We think we don’t like limits, but we really do.  Children become annoyed when their parents impose restrictions.  But how would they like it if their parents suddenly stopped caring?  Why don’t we enjoy news footage of riot scenes?  It’s because we understand too well what the burning store fronts, overturned cars, and battered people signify.  The boundaries have been torn down, allowing the less appealing aspects of human nature to run wild. 

     The fictional experience of Dr. Stockton is regularly mirrored in the real world.  Not long ago a man in his thirties left his wife and children behind for an 18-year prison stretch.  His offence was an outburst of road rage that had caused an elderly man’s death.  One can safely assume that this man will soon learn the art of living within boundaries – in the extreme.  And what about the New Jersey woman who has confessed to killing her neighbor’s dog by throwing it into traffic.  She broke into the neighbor’s home, grabbed the dog, a 2 year-old Shih Tzu, and heaved it out into the path of an oncoming truck.  What could have been the motivation for such an act?  Surely it must have been something enormous to drive a person to do something so horrific.  Did she believe the dog to be the carrier of a disease capable of killing off the neighborhood?  No, it wasn’t anything that urgent.  It seems there was an argument over a parking space.  Let’s repeat that: there – was – an – argument – over – a – parking – space.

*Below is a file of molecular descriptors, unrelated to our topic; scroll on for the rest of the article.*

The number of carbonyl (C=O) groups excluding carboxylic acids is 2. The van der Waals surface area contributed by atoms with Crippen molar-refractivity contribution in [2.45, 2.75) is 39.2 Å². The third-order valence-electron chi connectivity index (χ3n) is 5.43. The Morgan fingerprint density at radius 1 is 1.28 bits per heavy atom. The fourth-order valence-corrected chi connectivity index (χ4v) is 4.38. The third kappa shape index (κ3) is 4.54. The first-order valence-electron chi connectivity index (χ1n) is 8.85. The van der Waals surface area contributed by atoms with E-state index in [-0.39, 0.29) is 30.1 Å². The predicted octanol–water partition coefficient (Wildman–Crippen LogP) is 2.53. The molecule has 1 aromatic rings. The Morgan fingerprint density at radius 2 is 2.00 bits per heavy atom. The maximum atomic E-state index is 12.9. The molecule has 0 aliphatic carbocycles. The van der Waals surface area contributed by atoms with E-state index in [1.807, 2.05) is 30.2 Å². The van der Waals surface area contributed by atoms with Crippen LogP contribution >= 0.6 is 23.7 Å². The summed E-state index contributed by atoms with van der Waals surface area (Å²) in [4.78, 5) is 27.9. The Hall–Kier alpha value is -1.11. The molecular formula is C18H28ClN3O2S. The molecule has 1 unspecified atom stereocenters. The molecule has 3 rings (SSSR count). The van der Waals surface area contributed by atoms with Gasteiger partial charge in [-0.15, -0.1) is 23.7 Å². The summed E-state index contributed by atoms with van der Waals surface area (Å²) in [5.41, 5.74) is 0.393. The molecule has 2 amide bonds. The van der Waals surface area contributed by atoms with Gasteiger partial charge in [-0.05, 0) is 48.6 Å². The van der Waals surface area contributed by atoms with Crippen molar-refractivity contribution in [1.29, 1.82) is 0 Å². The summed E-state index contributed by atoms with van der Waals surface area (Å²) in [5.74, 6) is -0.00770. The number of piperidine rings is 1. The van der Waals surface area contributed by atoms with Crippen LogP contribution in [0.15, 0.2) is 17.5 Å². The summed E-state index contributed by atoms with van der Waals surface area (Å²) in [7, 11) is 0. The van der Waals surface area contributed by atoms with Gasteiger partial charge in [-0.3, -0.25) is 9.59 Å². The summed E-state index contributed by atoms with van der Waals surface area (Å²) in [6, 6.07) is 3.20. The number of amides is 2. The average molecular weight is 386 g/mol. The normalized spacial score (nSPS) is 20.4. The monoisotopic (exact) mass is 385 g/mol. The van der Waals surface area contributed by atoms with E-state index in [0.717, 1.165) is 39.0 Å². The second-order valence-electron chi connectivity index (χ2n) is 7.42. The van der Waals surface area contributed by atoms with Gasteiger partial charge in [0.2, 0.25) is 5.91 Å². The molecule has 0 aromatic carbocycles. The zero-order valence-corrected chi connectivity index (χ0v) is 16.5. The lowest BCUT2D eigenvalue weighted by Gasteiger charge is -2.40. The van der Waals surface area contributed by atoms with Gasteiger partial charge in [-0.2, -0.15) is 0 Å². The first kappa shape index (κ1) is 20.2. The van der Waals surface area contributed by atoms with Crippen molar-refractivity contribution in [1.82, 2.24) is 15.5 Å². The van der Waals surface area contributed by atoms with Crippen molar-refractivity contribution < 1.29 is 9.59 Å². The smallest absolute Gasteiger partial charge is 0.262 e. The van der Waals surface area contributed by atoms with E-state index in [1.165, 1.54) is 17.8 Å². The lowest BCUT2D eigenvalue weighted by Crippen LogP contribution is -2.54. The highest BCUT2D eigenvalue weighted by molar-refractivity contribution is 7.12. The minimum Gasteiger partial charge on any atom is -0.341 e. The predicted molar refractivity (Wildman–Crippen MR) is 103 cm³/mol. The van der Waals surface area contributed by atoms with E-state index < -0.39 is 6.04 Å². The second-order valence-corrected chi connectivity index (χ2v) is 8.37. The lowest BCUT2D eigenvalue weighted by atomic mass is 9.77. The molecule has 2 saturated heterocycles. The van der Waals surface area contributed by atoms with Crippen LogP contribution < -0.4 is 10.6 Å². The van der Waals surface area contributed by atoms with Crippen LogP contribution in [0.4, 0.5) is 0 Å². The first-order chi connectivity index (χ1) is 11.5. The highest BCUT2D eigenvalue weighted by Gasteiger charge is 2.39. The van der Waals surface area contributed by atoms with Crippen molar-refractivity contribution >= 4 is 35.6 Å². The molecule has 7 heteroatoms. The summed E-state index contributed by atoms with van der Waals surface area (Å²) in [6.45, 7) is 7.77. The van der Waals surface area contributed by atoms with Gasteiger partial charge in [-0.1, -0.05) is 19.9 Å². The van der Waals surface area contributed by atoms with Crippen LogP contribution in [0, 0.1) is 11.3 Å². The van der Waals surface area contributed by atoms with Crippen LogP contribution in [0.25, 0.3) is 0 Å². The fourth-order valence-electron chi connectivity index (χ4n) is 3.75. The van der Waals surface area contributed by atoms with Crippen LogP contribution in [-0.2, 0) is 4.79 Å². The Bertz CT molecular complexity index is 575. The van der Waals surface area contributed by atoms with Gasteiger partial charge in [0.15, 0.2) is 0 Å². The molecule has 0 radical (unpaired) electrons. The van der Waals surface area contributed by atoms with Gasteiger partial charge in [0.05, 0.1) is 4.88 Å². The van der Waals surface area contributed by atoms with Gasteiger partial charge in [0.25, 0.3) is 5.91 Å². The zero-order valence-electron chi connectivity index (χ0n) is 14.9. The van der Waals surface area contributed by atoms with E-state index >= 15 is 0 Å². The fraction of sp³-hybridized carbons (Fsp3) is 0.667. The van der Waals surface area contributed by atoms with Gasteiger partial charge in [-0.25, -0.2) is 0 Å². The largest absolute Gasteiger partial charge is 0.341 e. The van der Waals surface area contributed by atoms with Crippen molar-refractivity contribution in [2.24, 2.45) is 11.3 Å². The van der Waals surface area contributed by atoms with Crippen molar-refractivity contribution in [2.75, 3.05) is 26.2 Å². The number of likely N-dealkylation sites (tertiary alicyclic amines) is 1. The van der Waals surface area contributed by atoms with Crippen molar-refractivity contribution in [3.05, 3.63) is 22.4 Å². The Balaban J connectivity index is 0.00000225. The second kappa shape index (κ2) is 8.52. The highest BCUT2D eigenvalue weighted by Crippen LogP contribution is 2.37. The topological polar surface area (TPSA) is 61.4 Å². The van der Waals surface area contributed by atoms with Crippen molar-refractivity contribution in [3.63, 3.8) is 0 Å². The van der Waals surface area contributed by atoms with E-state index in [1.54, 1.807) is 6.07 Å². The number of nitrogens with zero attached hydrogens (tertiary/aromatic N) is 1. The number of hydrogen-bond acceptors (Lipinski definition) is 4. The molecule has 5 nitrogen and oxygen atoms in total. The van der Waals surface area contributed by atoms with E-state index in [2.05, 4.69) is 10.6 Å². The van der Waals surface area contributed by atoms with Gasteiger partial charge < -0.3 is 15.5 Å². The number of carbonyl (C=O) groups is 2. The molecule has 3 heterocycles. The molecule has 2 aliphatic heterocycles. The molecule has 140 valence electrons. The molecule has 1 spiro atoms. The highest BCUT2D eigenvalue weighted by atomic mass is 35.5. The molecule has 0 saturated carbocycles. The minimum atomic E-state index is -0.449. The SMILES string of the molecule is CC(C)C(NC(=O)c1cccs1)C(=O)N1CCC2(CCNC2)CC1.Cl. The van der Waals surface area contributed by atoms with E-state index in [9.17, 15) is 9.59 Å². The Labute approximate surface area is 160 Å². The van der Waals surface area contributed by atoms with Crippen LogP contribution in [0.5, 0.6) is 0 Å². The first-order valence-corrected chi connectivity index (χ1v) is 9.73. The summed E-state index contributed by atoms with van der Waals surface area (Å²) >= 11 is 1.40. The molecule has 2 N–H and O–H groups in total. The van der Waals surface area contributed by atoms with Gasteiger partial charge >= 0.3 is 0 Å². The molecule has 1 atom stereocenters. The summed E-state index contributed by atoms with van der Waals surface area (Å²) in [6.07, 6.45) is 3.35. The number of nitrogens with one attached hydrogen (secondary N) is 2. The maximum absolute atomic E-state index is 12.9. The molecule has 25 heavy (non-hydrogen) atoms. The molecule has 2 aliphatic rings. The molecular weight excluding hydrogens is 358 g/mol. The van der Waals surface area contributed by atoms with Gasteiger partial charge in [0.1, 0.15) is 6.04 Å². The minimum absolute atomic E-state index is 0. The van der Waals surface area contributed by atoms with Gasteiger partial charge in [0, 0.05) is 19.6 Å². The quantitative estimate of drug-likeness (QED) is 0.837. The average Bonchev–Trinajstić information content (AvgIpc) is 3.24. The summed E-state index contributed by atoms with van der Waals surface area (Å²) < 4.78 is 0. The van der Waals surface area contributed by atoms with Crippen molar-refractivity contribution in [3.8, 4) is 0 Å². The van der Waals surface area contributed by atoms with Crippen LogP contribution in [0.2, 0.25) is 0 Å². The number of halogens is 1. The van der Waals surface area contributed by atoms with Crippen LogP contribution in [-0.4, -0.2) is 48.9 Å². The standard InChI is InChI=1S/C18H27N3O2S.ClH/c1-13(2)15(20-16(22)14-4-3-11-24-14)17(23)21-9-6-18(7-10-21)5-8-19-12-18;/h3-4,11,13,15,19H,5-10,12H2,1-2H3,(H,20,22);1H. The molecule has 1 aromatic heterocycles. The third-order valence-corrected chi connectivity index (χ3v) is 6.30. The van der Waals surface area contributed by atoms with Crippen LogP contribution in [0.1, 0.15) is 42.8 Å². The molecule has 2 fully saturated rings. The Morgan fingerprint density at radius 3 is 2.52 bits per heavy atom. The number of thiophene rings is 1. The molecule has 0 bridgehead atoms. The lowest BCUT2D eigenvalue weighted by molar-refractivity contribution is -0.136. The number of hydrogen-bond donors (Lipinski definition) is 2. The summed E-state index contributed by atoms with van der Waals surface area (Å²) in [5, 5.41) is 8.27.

What has happened to us?  How have the social norms that held us together for decades, even centuries, fallen apart?  Is it the obsession with self?  This is the age of the I-phone, the I-pad. We’re awash in I-oriented merchandising.  With the exultation of the I is there a tendency to slump into ourselves, to become disinterested in the effects our actions have on others?  At the conclusion of his drama about the bomb shelter, Rod Serling uttered an important thought: “For civilization to survive, the human race must remain civilized.” This observation, or as Mr. Serling called it, this “small exercise in logic,” bears a truth that extends far beyond the borders of The Twilight Zone. 

The Shelter TZ
Storming the Shelter (and destroying the boundaries)